Adam Conover finger-wagging about attention
College Humor has thrown a challenge to the four corners of the internet, daring us all to give them three minutes of our undivided attention. Not to raise awareness to some dire cause, not to make some witty or even crass joke, but just to see if we can. The video merely shows a bespoke Adam Conover addressing the camera as it gradually zooms in as if on Michael Corleone laying out an assassination plot, speaking merely on the passage of time and likely quite accurately narrating the viewers' thoughts on how we would so much like to open another tab in our browsers, glance at our phones or even to check the progress bar of the video itself to see if there will be some dramatic payoff down the line. Spoiler alert: there isn't. Watching the video all the way through should be its own reward. However, does the question this video pose truly understand the nature of attention?
There are undoubtedly some who may be able to watch the entire three minutes, withstanding Conover's nigh-constant berating of internet culture. Indeed, technological advances have shortened our attention spans, reportedly to around a mere five minutes on average. Internet culture has made us denizens of people leapfrogging from topic to topic and distraction to distraction. Yet, as the video ultimately points out, this is how we devote this non-renewable resource—time.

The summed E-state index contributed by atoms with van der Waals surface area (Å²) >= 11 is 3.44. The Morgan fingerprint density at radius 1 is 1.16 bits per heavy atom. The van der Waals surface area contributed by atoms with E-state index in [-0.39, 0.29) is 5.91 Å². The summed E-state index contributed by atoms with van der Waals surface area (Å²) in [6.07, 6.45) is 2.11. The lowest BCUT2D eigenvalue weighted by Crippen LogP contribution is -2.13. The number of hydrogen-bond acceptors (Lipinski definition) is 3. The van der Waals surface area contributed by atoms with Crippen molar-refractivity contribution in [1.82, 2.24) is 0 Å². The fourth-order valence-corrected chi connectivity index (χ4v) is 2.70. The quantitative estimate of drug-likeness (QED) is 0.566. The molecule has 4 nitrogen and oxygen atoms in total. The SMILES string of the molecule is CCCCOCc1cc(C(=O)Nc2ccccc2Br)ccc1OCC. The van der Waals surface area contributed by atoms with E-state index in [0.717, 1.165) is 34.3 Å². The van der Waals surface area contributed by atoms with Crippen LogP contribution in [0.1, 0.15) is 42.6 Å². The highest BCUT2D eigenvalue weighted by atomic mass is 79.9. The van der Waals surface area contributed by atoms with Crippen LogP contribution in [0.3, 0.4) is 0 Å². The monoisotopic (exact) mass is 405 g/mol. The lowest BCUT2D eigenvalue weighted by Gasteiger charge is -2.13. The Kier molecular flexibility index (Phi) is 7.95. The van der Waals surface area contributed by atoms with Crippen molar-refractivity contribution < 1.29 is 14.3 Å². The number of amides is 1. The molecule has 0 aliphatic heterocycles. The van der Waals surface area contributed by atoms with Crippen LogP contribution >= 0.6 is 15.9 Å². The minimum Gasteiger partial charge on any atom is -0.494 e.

However, if time is something truly of value, it would stand to reason that each individual spends it as best as he or she can as he or she so chooses. A three minute video that serves no other purpose but to exist as a small monument to undivided attention may or may not be worth a viewer's time. Is this indicative of our failing attention or the assessment that our time truly could be better spent checking Twitter?
About halfway through David Fincher's (and really verbose writer Aaron Sorkin's) The Social Network, the 2010 docudrama about the founding and legal troubles of Facebook, Mark Zuckerberg as depicted by Jesse Eisenberg is asked during a deposition if he has the opposing counsel's full attention during questioning. Zuckerberg, in an effort not to perjure himself, replies that he does not, that he is in fact devoting the bare minimum of his attention to the line of questioning and that the rest of it is elsewhere. In that instance, Sorkin's depiction of Zuckerberg is one of a young man who can make a determination of what his time and attention is truly worth at a given time, of one who has the capacity to multitask because such an ability is necessary in an ever-growing digital age, especially when such an ability is honed well. We all may not have the responsibilities and foibles of a billionaire steadily encroaching on the fabric of our lives, but the idea behind this particular ability is still the same.
Attention in many ways is a gift. An individual chooses where to devote one's time and interest; if the subject of that interest is no longer worthy of that attention to some degree, the individual will generally shift focus, in part or in full. This may be checking a phone in lull throughout the day or closing a video, insisting upon itself, when it serves no other purpose but merely to be. Sometimes three minutes can be worth the time and effort of full devotion, but the subject, especially in an era of multifarious distractions, had better step up to the challenge of holding it. Attention isn't just a one-way street.